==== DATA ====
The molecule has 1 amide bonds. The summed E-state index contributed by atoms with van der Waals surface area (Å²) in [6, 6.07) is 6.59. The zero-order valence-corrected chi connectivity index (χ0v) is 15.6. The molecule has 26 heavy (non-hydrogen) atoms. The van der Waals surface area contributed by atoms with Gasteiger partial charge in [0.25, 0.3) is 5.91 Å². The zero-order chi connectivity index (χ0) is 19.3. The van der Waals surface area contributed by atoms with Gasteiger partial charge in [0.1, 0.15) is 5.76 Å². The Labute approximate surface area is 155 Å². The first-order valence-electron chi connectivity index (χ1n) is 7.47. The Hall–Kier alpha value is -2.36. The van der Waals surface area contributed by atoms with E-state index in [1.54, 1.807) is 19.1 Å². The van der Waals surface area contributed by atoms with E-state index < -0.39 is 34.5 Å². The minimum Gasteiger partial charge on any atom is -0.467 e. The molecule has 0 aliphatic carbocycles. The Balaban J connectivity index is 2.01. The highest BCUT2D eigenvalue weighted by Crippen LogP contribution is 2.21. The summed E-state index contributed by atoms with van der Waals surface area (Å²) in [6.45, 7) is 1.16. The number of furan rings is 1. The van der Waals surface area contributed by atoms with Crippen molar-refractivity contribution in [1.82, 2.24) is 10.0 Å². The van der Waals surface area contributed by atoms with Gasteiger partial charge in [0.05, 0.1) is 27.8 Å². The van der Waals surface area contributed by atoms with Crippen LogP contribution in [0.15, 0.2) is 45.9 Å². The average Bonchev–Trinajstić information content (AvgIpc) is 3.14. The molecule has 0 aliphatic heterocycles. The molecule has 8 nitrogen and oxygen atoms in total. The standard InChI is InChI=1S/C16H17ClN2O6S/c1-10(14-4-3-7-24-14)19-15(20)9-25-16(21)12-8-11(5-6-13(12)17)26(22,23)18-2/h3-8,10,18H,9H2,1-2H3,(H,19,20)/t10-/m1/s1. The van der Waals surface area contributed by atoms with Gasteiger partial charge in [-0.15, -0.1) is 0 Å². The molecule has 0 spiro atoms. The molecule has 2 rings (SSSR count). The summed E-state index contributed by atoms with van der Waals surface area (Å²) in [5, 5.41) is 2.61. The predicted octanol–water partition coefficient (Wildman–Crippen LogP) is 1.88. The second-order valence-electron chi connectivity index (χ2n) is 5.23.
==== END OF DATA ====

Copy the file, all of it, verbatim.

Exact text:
The molecule has 1 amide bonds. The summed E-state index contributed by atoms with van der Waals surface area (Å²) in [6, 6.07) is 6.59. The zero-order valence-corrected chi connectivity index (χ0v) is 15.6. The molecule has 26 heavy (non-hydrogen) atoms. The van der Waals surface area contributed by atoms with Gasteiger partial charge in [0.25, 0.3) is 5.91 Å². The zero-order chi connectivity index (χ0) is 19.3. The van der Waals surface area contributed by atoms with Gasteiger partial charge in [0.1, 0.15) is 5.76 Å². The Labute approximate surface area is 155 Å². The first-order valence-electron chi connectivity index (χ1n) is 7.47. The Hall–Kier alpha value is -2.36. The van der Waals surface area contributed by atoms with E-state index in [1.54, 1.807) is 19.1 Å². The van der Waals surface area contributed by atoms with E-state index < -0.39 is 34.5 Å². The minimum Gasteiger partial charge on any atom is -0.467 e. The molecule has 0 aliphatic carbocycles. The Balaban J connectivity index is 2.01. The highest BCUT2D eigenvalue weighted by Crippen LogP contribution is 2.21. The summed E-state index contributed by atoms with van der Waals surface area (Å²) in [6.45, 7) is 1.16. The number of furan rings is 1. The van der Waals surface area contributed by atoms with Crippen molar-refractivity contribution in [1.82, 2.24) is 10.0 Å². The van der Waals surface area contributed by atoms with Gasteiger partial charge in [0.05, 0.1) is 27.8 Å². The van der Waals surface area contributed by atoms with Crippen LogP contribution in [0.15, 0.2) is 45.9 Å². The average Bonchev–Trinajstić information content (AvgIpc) is 3.14. The molecule has 0 aliphatic heterocycles. The molecule has 8 nitrogen and oxygen atoms in total. The standard InChI is InChI=1S/C16H17ClN2O6S/c1-10(14-4-3-7-24-14)19-15(20)9-25-16(21)12-8-11(5-6-13(12)17)26(22,23)18-2/h3-8,10,18H,9H2,1-2H3,(H,19,20)/t10-/m1/s1. The van der Waals surface area contributed by atoms with Gasteiger partial charge in [-0.15, -0.1) is 0 Å². The molecule has 0 spiro atoms. The molecule has 2 rings (SSSR count). The summed E-state index contributed by atoms with van der Waals surface area (Å²) in [5, 5.41) is 2.61. The predicted octanol–water partition coefficient (Wildman–Crippen LogP) is 1.88. The second-order valence-electron chi connectivity index (χ2n) is 5.23.